Sequence with confidence: understand index hopping and how to resolve it
Index hopping occurs when reads from an RNA-seq library are assigned to the wrong sample. Though it’s usually a rare phenomenon, index hopping can introduce deleterious artifacts into single cell RNA-seq experiments. Now, with dual indexing for all 10x Genomics transcriptomic libraries, you can approach your single cell and spatial experiments with greater confidence. Read on to explore dual indexing and how it mitigates these sequencing challenges, and learn more in our Technical Note.
We know index hopping can negatively impact sequencing data, but where does it come from? How does index hopping happen, and how do sequencers unintentionally enable it?
Inside a NovaSeq sequencer lies a patterned flow cell covered with billions of nanowells. Each well is covered with a lawn of P5 and P7 oligos that hybridize to specialized adaptors on the oligonucleotide fragments of, for example, your single cell RNA-seq library. Amplification of library fragments occurs simultaneously with template hybridization to the nanowells in a process called ExAmp, or exclusion amplification. Amplification happens much faster than hybridization; as soon as a single fragment hybridizes to a seeding oligo in a nanowell, it will take over, amplifying until all the available oligos are bound, thereby excluding any other templates. This results in a high proportion of monoclonal clusters across all nanowells and dramatically increased sequencing capacity. The NovaSeq enables more sequencing, faster, and at lower cost.
However, any sequencer using ExAmp can be sensitive to index hopping. Index hopping can occur whenever samples are multiplexed and may disrupt the correct assignment of cDNA sequence to sample index. Index hopping is caused by a partial library fragment annealing to a fragment in another nanowell, creating a chimeric molecule with a swapped sample index. Index hopping may result from unligated adaptors in solution, which can hybridize to the complementary sequence of the adaptor on the unbound end of a properly hybridized fragment and extend, adding the incorrect sample index to that sequence and creating a hybrid library in that nanowell. If the index-hopped strand then denatures and seeds another nanowell, it will generate a false signal, incorrectly assigning that read to a different sample during demultiplexing. Index hopping can also arise from long stretches of low diversity in cDNA sequence that allow one fragment to bind to another in a separate nanowell, as well as DNA breakage during amplification.
Though index hopping is rare for most applications, its impact can be quite large. In a paper published last month in Nature Communications by Rick Farouni et al., low levels of index hopping—less than 1%—could lead to phantom molecules that complicated downstream analyses of single cell RNA-seq experiments. Phantom molecules made up almost 10% of total UMIs for a quarter of the samples tested, and the impact was more severe for low complexity samples, where only a few unique molecules dominate the sequencing output. In addition to potential confounding effects on cell characterization and cell type identification, high levels of phantom molecules impacted cell calling and resulted in overestimation of cell number (1).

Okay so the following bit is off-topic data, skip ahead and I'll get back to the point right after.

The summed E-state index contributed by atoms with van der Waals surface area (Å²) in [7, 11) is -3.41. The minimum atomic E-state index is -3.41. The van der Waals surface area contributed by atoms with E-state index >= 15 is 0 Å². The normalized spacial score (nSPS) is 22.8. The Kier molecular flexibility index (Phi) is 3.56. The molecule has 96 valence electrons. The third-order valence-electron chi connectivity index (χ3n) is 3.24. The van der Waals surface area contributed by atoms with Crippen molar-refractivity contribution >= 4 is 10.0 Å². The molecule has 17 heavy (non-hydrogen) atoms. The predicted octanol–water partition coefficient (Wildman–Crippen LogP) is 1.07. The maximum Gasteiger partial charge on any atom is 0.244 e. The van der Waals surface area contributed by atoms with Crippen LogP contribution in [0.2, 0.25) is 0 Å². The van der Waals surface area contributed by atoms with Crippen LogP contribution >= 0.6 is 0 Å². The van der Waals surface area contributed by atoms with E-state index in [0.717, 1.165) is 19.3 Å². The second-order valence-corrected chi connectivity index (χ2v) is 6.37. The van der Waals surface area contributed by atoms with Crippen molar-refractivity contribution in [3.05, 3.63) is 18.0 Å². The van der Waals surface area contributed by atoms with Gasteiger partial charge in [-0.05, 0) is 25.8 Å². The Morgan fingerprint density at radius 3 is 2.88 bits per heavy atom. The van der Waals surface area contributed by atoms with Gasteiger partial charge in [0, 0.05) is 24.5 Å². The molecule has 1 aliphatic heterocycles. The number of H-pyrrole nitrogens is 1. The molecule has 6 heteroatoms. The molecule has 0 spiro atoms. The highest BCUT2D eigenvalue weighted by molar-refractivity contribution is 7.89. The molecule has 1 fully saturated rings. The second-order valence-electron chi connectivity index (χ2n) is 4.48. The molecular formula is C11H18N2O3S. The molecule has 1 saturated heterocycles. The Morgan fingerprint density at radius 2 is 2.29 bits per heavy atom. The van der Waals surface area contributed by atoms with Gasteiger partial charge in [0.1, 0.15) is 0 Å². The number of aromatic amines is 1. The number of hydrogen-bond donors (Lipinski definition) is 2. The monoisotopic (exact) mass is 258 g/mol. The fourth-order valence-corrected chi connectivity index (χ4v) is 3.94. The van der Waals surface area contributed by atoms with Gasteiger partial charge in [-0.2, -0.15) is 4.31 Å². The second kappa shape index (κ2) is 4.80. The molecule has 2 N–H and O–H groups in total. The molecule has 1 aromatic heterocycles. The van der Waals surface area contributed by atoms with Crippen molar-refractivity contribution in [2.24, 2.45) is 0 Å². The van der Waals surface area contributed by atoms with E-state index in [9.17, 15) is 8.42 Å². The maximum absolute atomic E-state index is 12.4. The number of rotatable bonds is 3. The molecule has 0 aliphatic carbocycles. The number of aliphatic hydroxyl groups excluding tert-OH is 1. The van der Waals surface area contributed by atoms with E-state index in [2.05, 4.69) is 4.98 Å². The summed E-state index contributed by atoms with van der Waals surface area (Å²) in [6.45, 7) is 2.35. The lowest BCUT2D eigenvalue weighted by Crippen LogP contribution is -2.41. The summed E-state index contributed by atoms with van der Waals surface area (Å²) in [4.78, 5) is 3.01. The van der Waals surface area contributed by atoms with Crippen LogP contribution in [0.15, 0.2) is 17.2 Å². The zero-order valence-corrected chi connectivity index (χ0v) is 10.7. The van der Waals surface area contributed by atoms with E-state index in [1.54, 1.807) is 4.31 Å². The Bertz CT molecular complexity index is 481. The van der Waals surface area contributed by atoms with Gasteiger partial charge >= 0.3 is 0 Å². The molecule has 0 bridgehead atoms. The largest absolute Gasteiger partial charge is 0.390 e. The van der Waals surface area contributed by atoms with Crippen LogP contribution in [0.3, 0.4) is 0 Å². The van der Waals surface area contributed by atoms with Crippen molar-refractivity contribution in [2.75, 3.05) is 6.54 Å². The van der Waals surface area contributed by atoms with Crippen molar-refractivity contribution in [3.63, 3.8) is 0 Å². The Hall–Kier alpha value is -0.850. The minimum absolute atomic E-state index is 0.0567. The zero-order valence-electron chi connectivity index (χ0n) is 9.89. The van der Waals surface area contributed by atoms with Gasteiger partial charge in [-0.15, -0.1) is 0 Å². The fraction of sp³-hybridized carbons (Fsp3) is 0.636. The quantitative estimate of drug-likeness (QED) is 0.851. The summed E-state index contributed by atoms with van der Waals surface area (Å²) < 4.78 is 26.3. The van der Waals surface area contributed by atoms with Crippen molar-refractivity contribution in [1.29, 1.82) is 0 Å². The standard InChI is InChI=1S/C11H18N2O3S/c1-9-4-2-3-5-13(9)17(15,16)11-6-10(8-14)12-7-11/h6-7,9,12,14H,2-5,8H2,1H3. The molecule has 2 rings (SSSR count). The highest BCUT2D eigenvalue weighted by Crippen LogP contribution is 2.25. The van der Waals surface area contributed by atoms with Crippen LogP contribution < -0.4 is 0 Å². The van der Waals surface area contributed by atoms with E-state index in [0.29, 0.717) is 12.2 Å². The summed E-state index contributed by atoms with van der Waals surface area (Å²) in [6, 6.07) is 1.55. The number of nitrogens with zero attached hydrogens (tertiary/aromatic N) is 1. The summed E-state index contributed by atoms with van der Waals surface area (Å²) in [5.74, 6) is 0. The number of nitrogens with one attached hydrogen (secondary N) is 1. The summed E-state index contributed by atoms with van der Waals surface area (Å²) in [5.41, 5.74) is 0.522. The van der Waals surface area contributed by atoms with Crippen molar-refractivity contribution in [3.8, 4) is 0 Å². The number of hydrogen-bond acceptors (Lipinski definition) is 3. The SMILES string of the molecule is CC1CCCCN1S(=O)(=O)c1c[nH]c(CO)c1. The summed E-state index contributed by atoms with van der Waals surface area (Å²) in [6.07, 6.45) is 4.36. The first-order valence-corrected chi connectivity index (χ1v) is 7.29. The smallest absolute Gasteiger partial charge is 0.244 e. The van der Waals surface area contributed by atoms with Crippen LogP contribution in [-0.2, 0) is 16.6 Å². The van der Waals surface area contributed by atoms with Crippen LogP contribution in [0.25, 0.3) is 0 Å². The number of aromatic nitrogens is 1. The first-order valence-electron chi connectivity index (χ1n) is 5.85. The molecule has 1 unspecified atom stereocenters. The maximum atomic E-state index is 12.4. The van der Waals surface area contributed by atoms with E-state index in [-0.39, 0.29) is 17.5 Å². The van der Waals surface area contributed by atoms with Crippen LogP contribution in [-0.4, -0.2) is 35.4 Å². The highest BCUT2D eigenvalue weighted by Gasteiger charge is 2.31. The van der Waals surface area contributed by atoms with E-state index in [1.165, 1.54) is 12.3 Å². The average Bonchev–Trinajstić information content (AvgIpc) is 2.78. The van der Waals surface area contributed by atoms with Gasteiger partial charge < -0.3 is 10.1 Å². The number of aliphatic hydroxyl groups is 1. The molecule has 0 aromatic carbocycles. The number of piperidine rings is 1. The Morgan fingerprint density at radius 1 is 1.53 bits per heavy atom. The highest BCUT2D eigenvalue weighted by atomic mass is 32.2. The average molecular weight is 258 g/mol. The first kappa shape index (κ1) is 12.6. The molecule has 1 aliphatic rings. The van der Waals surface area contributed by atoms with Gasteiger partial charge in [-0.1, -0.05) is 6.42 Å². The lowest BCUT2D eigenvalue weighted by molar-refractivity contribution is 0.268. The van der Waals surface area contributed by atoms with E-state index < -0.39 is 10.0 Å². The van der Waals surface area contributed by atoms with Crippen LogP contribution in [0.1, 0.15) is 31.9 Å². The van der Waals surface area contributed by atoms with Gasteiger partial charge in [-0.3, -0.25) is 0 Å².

Fortunately, index hopping can be mitigated by making sure that unligated adaptors are cleaned up from your library with SPRIselect before sequencing—consult the Tips and Best Practices section of the Chromium Next GEM Single Cell 3’ v3.1 (Dual Index) User Guide for guidance in removing excess adaptors. Additionally, you can mitigate index hopping with dual indexing, a method to eliminate sample misassignment due to sequencing errors.
Dual indexing is now enabled with Single Cell Gene Expression v3.1 and Single Cell Immune Profiling v2, in addition to Visium Spatial Gene Expression. For dual index libraries, each library fragment contains two specific sample index sequences paired with the P5 (Figure 2, blue) and P7 (Figure 2, yellow) adaptors. Only specific combinations of sample indices are used, meaning that if index hopping does occur and a chimeric molecule is amplified, it can be computationally identified and discarded because the i5 and i7 sample indices won’t match (Figure 3). Typically, only 0.1–2% of reads are filtered out due to index hopping. If that sounds like searching for a needle in a haystack, don’t worry. Cell Ranger v4.0 will automatically search for and filter out index-hopped reads for you, so you don’t have to think about it.
Dual indexing also provides added convenience, since it has become the standard sequencing library configuration. For example, if you use a core facility for sequencing, your wait times can be reduced by multiplexing libraries that have the more common dual index format. With the advantage of accelerated batch sequencing, you can easily implement dual indexing with our Single Cell Gene Expression, Single Cell Immune Profiling, or Visium Spatial Gene Expression Solutions.
Get started with Single Cell Gene Expression v3.1 with Dual Indexing today: look for the dual index icon (Figure 4) in the margin of the User Guide, or consult this Technical Note for more information.
- R Farouni et al., Model-based analysis of sample index hopping reveals its widespread artifacts in multiplexed single-cell RNA-sequencing. Nat. Comm. 11, 2704 (2020).